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TORONTO (miningweekly.com) – TSX-V-listed Arianne Phosphate, which is developing the Lac à Paul project, in Quebec, this week reported that its 2014 drilling programme had enabled it to significantly lift its flagship project’s compliant inferred resources.
The Saguenay, Quebec-based firm on Wednesday said it had added 146-million tonnes from the South TraMan zone, grading 5.3% phosphorus pentoxide (P2O5), when using a 3.5% P2O5 cutoff grade, in the inferred category to its mineral resources.
The company also revealed that it had identified a new inferred resource from the Traverse zone totalling 17-million tonnes at 5.98% P2O5, at a 3.5% P2O5 cutoff grade.
Arianne noted that the added 163-million tonnes, grading 5.37% P2O5 of inferred resources at the South TraMan and the Traverse zones, along with the 78-million tonnes, grading 5.34% P2O5 of inferred resource at the Nicole zone, and a potential mineral target of between 260-million and 390-million tonnes with grades ranging from 5.34% to 7.13% P2O5, near the Paul zone, could be of significant benefit to its operations and deserved further investigation.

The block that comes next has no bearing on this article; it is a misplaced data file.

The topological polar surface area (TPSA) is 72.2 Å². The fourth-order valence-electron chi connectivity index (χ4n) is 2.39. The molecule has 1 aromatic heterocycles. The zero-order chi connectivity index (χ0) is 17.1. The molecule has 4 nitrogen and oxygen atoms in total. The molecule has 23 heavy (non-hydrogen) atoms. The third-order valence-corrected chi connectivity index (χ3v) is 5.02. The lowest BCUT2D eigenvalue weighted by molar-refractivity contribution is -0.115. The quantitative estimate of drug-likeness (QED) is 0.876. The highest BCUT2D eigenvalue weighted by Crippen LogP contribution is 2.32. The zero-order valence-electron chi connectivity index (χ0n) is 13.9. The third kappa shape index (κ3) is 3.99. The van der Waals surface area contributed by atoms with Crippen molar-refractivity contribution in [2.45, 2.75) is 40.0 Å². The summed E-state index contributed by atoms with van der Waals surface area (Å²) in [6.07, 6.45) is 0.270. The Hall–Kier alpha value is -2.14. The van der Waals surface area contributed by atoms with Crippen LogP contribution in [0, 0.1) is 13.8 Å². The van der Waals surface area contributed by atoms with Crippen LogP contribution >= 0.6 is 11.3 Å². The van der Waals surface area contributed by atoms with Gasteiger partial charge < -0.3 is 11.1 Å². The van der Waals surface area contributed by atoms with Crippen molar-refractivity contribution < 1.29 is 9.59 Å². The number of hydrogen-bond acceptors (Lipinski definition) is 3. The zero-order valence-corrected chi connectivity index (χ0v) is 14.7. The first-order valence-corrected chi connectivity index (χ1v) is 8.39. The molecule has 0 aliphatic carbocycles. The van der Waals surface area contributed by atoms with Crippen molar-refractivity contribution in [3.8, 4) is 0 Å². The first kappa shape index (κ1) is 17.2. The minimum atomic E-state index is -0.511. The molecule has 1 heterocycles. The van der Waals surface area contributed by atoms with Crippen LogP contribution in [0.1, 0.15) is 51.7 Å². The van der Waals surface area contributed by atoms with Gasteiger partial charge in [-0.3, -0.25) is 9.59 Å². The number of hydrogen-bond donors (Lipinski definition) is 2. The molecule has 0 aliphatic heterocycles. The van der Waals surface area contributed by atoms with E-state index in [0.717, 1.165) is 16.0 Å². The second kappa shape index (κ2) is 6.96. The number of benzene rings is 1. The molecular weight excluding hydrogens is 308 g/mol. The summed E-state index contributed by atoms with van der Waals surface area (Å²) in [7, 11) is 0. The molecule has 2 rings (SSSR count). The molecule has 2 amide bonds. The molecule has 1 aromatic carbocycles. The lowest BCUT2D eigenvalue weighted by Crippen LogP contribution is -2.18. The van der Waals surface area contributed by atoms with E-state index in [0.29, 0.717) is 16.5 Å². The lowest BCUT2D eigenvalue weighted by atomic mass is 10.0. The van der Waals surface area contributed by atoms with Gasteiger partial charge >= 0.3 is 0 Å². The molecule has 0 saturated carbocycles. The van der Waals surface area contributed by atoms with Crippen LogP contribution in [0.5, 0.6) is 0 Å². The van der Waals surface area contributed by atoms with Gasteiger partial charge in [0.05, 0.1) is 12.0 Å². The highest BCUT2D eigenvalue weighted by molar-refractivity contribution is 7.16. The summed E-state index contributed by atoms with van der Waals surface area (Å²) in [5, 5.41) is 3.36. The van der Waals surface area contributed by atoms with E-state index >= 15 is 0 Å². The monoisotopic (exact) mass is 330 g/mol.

The company released a feasibility study for Lac à Paul in October 2013, outlining an openpit operation with a mine life of 25.75 years and a yearly output of three-million tonnes, grading 38.6% P2O5 at an average mill recovery of 90%.
The project’s Paul zone has total compliant proven and probable reserves of just more than 472-million tonnes, grading 6.88% P2O5 and 75.7-million tonnes of saleable concentrate, grading 38.6% P2O5.
Total measured and indicated (M&I) resources for the Paul zone stand at 590.24-million tonnes, grading 7.13% P2O5, while the Manouane zone has a total M&I of 163.8-million tonnes for 5.88% P2O5.
"The results from our TraMan drilling programme in winter 2014 and Traverse programme in 2011 bring us one step closer to achieving our goal of a 50-year mine life at our world-class Lac à Paul project. While additional drilling will be required to upgrade these resources and incorporate them into the project mine plan, the results are encouraging and demonstrate Lac à Paul's potential as one of the world's largest greenfield phosphate projects,” Arianne CEO Brian Kenny said.
The project’s deposits are igneous, which tends to have lower grades of P2O5 when compared with sedimentary material. However, igneous rock has the advantage of being mechanically concentrated more effectively.
The initial capital cost is estimated at $982.5-million for the mine and mill, and $232.2-million for concentrate transportation. Internal rate of return is estimated at 20.7%, with a capital payback rate of 4.4 years before tax and mining duties.
Kenny in May told Mining Weekly Online that the company was on the lookout for a suitable partner to take the $1.2-billion project through to production.